Some of the little German Army "waffens".
As you can see, this old vet has likely been somewhere and done some thing, but whatever it's secrets are, it's not telling. However, it "told" just fine o the hundred-yard range, putting almost every round on a six-inch disc once I figured out what it's zero was and made the appropriate adjustments. Fortunately it was right on for windage, because that's not adjustable on these. Elevation was a bit off, but with the rear set right in between 100 and 200 meters, it puts them in the black if I do my part. Barleycorn sights...ugh! (Hey tech-site guys...if you read this and decide to make "big rifle" sights, these Mauser sights could use help.)
However, even with the zero a bit off, I'm pretty confident that I can hit the gun-grabber at any practical distance, long before he is able to lay his mitts on my property. And that's really all that matters, right?

All in all, it was a great day to go out and turn lead and powder into smoke. Happy I was as I went home to cook some burgers on the grill.
"While U wuz gone, I ate yur hamburger rollz"


MURPHY!!!



12 comments:

  1. Hahahaha! Murphy, you are great!

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  2. Such a handsome dog !

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  3. Sounds as if you has great fun!
    and +1 for Murphy!
    (like you didn't expect it...)

    gfa

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  4. LOL, 'one' of those days... "I" spent 9 hours in meetings... no fair!

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  5. @ Armed: No, I didn't, because I'd just bought those yesterday and they were still in the grocery bag on my kitchen table. Damn dog...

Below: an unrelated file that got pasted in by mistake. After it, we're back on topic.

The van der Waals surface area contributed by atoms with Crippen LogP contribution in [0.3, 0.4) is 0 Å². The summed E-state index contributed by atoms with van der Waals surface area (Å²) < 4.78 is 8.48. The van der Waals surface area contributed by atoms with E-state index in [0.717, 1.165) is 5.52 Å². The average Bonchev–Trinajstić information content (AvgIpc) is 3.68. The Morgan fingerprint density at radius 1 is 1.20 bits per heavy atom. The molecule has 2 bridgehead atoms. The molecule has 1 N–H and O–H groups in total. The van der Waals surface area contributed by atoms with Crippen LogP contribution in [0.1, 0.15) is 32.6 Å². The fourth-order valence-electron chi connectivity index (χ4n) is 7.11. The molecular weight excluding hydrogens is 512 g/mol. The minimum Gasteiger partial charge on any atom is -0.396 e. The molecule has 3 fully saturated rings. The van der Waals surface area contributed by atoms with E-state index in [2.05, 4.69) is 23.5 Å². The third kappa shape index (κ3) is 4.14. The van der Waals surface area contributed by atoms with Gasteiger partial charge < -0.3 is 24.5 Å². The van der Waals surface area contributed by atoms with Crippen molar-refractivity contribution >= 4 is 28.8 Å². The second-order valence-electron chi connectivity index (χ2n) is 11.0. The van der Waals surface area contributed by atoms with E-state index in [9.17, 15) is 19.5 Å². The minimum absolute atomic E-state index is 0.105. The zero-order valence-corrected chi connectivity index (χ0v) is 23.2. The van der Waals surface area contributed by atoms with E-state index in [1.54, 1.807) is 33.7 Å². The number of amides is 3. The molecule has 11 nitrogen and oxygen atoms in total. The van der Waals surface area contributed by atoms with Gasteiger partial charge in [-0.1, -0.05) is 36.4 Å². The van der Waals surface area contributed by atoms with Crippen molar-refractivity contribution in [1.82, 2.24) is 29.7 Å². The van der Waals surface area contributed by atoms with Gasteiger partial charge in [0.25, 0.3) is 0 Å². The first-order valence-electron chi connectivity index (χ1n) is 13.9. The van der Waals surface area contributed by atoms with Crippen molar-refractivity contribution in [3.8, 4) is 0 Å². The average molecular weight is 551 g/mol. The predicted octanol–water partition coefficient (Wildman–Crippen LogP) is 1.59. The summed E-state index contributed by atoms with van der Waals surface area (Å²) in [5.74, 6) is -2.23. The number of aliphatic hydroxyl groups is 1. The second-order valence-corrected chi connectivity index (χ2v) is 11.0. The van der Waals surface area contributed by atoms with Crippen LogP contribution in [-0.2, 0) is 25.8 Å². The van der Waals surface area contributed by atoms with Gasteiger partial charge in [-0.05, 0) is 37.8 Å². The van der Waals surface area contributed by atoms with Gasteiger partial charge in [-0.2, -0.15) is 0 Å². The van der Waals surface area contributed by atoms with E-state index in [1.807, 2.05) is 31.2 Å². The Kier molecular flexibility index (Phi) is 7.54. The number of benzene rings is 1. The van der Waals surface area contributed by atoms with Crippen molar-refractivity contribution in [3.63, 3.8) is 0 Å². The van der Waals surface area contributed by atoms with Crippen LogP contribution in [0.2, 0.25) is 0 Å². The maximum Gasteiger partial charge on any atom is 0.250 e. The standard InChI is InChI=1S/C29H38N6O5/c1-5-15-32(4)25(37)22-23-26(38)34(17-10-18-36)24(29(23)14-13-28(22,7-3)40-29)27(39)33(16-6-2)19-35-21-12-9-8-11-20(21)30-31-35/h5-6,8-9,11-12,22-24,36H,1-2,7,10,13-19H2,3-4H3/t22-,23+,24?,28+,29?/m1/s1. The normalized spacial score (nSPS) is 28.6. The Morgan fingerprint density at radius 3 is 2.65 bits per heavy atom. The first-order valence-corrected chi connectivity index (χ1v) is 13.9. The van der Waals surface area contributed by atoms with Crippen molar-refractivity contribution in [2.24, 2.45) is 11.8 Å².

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  6. Glock Paper Scissors! GLOCK WINS!

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  7. Smart dog! How soon until he learns how to open the refrigerator door?

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  8. @ WSF: I've had dogs do that before, which is why dish towels are no longer tied to the refrigerator door handles.

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  9. I want to get a set of those sights for my 10-22

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  10. @ Duke: I have no connection to the company, but I have to say that I'm impressed with the sights so far.

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  11. Sounds like a nice day on the range and yeah, whatever happened at least they are open again.

    I will see you whenever winter breaks up there!


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  12. A Ruger 10/22 with Tech Sights is perfect for Appleseed. Come on out and see us. Ask OldNFO, we'll treat you right